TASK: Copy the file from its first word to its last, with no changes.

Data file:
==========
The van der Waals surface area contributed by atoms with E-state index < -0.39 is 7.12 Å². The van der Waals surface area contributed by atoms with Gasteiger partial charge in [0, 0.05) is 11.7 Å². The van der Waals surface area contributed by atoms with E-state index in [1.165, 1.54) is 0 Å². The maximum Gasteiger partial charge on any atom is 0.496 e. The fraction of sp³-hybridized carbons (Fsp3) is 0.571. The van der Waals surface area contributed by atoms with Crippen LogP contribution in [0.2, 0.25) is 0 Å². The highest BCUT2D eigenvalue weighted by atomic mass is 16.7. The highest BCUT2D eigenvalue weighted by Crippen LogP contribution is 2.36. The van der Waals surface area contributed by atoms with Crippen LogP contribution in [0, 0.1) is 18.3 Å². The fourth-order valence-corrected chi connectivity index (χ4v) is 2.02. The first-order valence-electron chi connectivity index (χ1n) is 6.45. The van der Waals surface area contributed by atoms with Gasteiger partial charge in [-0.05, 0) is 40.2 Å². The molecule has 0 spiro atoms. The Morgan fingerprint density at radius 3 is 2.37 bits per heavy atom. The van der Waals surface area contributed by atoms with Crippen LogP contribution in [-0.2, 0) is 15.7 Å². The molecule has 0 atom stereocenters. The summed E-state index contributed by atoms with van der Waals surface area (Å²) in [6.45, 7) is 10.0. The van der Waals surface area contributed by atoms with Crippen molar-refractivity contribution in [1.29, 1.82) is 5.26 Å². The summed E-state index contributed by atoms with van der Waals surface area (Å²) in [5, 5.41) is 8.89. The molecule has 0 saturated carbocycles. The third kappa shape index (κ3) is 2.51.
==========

The van der Waals surface area contributed by atoms with E-state index < -0.39 is 7.12 Å². The van der Waals surface area contributed by atoms with Gasteiger partial charge in [0, 0.05) is 11.7 Å². The van der Waals surface area contributed by atoms with E-state index in [1.165, 1.54) is 0 Å². The maximum Gasteiger partial charge on any atom is 0.496 e. The fraction of sp³-hybridized carbons (Fsp3) is 0.571. The van der Waals surface area contributed by atoms with Crippen LogP contribution in [0.2, 0.25) is 0 Å². The highest BCUT2D eigenvalue weighted by atomic mass is 16.7. The highest BCUT2D eigenvalue weighted by Crippen LogP contribution is 2.36. The van der Waals surface area contributed by atoms with Crippen LogP contribution in [0, 0.1) is 18.3 Å². The fourth-order valence-corrected chi connectivity index (χ4v) is 2.02. The first-order valence-electron chi connectivity index (χ1n) is 6.45. The van der Waals surface area contributed by atoms with Gasteiger partial charge in [-0.05, 0) is 40.2 Å². The molecule has 0 spiro atoms. The Morgan fingerprint density at radius 3 is 2.37 bits per heavy atom. The van der Waals surface area contributed by atoms with Crippen LogP contribution in [-0.2, 0) is 15.7 Å². The molecule has 0 atom stereocenters. The summed E-state index contributed by atoms with van der Waals surface area (Å²) in [6.45, 7) is 10.0. The van der Waals surface area contributed by atoms with Crippen molar-refractivity contribution in [1.29, 1.82) is 5.26 Å². The summed E-state index contributed by atoms with van der Waals surface area (Å²) in [5, 5.41) is 8.89. The molecule has 0 saturated carbocycles. The third kappa shape index (κ3) is 2.51.